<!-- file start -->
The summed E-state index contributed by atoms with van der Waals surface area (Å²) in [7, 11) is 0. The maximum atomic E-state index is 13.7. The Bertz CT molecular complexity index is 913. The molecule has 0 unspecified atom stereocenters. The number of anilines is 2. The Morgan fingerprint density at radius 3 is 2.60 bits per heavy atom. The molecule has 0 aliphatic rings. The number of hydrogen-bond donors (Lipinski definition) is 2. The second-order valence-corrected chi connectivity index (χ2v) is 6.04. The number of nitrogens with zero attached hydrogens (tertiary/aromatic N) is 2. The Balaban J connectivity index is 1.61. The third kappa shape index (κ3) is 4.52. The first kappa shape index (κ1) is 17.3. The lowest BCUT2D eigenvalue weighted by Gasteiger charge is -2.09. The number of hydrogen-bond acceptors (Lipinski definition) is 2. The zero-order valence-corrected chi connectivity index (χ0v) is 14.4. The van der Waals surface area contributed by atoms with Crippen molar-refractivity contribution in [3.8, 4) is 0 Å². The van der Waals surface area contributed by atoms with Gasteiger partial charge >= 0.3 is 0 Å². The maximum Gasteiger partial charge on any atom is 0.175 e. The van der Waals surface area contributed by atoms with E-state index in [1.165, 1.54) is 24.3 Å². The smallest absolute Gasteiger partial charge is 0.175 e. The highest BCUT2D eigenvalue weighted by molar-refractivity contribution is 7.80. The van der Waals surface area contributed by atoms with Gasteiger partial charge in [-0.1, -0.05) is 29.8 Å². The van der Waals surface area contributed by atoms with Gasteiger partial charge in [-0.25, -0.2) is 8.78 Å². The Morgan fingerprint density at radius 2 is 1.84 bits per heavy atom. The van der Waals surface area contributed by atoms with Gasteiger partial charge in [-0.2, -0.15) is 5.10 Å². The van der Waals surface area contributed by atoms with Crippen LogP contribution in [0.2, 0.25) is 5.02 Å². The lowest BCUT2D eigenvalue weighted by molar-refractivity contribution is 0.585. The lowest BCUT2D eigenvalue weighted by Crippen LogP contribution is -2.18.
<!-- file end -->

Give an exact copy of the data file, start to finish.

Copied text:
The summed E-state index contributed by atoms with van der Waals surface area (Å²) in [7, 11) is 0. The maximum atomic E-state index is 13.7. The Bertz CT molecular complexity index is 913. The molecule has 0 unspecified atom stereocenters. The number of anilines is 2. The Morgan fingerprint density at radius 3 is 2.60 bits per heavy atom. The molecule has 0 aliphatic rings. The number of hydrogen-bond donors (Lipinski definition) is 2. The second-order valence-corrected chi connectivity index (χ2v) is 6.04. The number of nitrogens with zero attached hydrogens (tertiary/aromatic N) is 2. The Balaban J connectivity index is 1.61. The third kappa shape index (κ3) is 4.52. The first kappa shape index (κ1) is 17.3. The lowest BCUT2D eigenvalue weighted by Gasteiger charge is -2.09. The number of hydrogen-bond acceptors (Lipinski definition) is 2. The zero-order valence-corrected chi connectivity index (χ0v) is 14.4. The van der Waals surface area contributed by atoms with Crippen molar-refractivity contribution in [3.8, 4) is 0 Å². The van der Waals surface area contributed by atoms with Gasteiger partial charge >= 0.3 is 0 Å². The maximum Gasteiger partial charge on any atom is 0.175 e. The van der Waals surface area contributed by atoms with E-state index in [1.165, 1.54) is 24.3 Å². The smallest absolute Gasteiger partial charge is 0.175 e. The highest BCUT2D eigenvalue weighted by molar-refractivity contribution is 7.80. The van der Waals surface area contributed by atoms with Gasteiger partial charge in [-0.1, -0.05) is 29.8 Å². The van der Waals surface area contributed by atoms with Gasteiger partial charge in [-0.25, -0.2) is 8.78 Å². The Morgan fingerprint density at radius 2 is 1.84 bits per heavy atom. The van der Waals surface area contributed by atoms with Gasteiger partial charge in [-0.2, -0.15) is 5.10 Å². The van der Waals surface area contributed by atoms with Crippen LogP contribution in [0.2, 0.25) is 5.02 Å². The lowest BCUT2D eigenvalue weighted by molar-refractivity contribution is 0.585. The lowest BCUT2D eigenvalue weighted by Crippen LogP contribution is -2.18.